- - Thursday, March 12, 2015

The news that several foreign governments, including Saudi Arabia, gave millions to the Clinton Foundation, including donations while Hillary Clinton was secretary of state, has riled up Republicans. But if congressional Republicans want to hold hearings, they shouldn’t limit the subject to Hillaryland. Foreign money isn’t exclusive to the Clintons, and it may be coming into more serious play in influencing U.S. energy policy.

The Environmental Policy Alliance, an organization I helped create, released a report in January highlighting a pathway for Russian money to fund the U.S. environmental movement through a Bermuda law firm. The firm houses a company called Klein Ltd., which gave more than $20 million to the San Francisco-based Sea Change Foundation in 2011 and 2012. Sea Change, in turn, gave money to environmental groups, including the Sierra Club and the Natural Resources Defense Council. The Bermuda law firm also has ties to a number of Russian energy interests and a Russian money-laundering case. Because money exchanged hands so frequently and was passed through different organizations, it was difficult to track — which is, of course, the point of setting up dummy offshore corporations.

The amount of money that has been, and could be, going from foreign interests to influence the energy debate should concern everyone. In November, The New York Times reported that Russian money was suspected to be funding anti-fracking protests in Romania. The 2012 film “Promised Land,” which stars Matt Damon and paints natural gas executives in a bad light, was financed in part by the royal family of the oil-rich United Arab Emirates.

Foreign oilmen have an interest in seeing their competitors in the United States and elsewhere maligned and marginalized. The economic rational is obvious. By constraining America’s (or Europe’s) ability to become more energy independent, they increase revenue from their own energy industries to help fund their regimes. As The Economist reported, governments such as Russia and Iran rely on a certain oil price to break even on their budgets — the last thing they want is an abundance of supply from America.

It’s an issue that has major economic implications, and impacts America’s foreign policy decisions as well. It’s difficult for the West to take a hard line with Middle East countries or Russia while dependent on their oil.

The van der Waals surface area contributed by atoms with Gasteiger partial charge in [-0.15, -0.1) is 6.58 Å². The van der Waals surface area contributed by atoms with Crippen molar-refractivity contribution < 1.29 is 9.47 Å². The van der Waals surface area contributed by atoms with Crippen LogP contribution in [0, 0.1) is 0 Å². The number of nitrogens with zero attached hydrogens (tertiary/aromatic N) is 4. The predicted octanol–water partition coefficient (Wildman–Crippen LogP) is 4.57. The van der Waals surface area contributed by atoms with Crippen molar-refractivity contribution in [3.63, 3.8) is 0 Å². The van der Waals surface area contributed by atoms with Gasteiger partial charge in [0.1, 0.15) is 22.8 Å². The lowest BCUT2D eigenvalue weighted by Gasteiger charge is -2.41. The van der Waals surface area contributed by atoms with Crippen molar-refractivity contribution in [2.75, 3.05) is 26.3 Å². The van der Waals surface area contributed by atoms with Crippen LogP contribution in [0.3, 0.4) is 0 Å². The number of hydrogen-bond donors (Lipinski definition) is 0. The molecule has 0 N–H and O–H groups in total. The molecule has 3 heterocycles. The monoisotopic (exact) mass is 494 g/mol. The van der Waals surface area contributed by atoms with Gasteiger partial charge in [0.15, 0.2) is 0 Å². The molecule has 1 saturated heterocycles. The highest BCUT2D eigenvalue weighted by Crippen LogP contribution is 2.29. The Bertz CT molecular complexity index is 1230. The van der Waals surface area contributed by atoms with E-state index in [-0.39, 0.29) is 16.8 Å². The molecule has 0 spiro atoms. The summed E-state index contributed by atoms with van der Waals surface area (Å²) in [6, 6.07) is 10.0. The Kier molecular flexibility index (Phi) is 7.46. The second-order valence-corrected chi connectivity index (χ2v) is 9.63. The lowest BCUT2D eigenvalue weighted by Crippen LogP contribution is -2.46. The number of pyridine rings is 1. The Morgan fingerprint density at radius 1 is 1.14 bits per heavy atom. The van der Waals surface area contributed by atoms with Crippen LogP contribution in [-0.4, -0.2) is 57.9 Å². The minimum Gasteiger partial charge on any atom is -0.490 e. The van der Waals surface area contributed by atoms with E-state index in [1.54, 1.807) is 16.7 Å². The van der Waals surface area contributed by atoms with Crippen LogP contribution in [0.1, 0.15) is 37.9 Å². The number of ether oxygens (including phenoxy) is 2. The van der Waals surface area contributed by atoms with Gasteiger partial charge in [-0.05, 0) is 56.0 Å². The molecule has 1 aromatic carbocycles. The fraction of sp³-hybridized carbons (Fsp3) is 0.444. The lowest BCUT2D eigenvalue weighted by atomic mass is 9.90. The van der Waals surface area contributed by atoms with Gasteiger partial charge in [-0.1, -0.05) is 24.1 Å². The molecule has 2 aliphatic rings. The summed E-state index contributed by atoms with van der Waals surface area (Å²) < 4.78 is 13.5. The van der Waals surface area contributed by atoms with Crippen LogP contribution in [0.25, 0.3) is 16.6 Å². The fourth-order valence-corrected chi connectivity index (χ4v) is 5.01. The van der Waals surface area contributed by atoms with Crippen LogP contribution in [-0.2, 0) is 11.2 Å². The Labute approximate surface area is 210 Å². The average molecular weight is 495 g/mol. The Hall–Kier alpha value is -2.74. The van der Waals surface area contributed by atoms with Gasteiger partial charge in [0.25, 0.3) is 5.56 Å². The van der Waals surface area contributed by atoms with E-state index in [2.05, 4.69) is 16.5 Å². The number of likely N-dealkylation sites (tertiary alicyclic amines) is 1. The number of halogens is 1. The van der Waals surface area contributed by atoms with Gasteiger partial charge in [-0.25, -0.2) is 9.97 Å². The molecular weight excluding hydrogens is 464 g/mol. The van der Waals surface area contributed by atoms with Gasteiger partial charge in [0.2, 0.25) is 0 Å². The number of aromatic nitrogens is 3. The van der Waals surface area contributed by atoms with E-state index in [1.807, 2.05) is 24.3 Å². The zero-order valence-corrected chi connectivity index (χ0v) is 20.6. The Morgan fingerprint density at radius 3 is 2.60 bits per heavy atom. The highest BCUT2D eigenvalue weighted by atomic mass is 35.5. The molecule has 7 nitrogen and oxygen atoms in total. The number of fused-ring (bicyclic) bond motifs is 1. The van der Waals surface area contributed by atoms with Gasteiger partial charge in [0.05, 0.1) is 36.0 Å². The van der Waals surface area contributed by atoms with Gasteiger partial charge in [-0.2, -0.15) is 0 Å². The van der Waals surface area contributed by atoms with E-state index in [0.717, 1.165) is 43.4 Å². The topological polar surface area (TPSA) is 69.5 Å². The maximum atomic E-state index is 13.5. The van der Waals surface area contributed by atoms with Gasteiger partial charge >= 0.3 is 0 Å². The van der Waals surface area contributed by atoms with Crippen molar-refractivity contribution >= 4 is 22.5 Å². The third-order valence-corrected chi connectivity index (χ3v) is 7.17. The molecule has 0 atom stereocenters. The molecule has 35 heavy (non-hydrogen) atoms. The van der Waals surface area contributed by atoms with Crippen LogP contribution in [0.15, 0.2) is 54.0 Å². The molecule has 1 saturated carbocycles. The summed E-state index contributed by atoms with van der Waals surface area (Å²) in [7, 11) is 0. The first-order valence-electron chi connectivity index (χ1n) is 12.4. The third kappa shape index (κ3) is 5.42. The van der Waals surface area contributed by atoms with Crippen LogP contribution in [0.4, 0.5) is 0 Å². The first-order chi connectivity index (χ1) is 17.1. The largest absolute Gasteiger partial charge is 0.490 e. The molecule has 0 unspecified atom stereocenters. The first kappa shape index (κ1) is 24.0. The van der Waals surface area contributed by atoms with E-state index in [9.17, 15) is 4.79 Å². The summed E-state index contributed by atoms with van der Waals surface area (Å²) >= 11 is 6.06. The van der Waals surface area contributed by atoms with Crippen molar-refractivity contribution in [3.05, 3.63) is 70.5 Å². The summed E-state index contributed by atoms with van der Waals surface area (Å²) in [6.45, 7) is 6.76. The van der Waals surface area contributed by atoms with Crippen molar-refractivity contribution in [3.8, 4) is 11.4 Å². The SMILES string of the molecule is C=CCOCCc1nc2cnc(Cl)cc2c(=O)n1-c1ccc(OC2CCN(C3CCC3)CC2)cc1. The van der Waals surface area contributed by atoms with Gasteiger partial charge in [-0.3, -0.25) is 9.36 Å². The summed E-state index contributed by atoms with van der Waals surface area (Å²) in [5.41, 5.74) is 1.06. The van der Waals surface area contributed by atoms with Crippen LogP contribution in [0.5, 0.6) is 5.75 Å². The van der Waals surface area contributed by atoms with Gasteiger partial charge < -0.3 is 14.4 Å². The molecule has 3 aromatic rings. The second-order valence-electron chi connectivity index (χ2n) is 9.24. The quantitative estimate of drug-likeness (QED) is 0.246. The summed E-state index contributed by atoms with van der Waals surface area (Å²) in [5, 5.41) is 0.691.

But it’s not only economic opportunism and geopolitical interests that may be driving foreign money into the U.S. environmental movement. Ideological activism by wealthy foreigners is another gravitational force. Consider the Wyss Foundation, founded and funded by Swiss billionaire Hansjorg Wyss. The foundation has been an active player in the radical environmental movement since its founding in 1998, doling out money to groups, including the Sierra Club and Earthjustice.

The foundation’s goal, in short, is to lock away millions of acres of land from energy development. It has assets exceeding $2 billion. By channeling tens of millions of dollars to organizations like the Nature Conservancy, the Trust For Public Lands, the Conservation Lands Foundation and the National Conservation System Foundation, Mr. Wyss and his foreign money take American lands out of productive use and turn them into wilderness. This hurts America’s energy independence by putting our natural resources off-limits.

Mr. Wyss hired Bill Clinton’s former Chief of Staff John Podesta as a “consultant” in 2013, while also giving Mr. Podesta’s Center for American Progress $4.1 million. Last year, after Mr. Podesta had joined the White House team, he announced that the Obama administration was seeking to ban the development of 12 million acres of land in Alaska from oil drilling.

Mr. Podesta has now joined Hillary’s campaign, so you might expect the foreign money spigot to remain open and environmentalists to continue to exert undue influence.

For environmentalists, as with the Clintons, it seems anybody’s money is “green,” regardless of the damage it could have on the United States.

Richard Berman is president of Berman and Co., a Washington public affairs firm.

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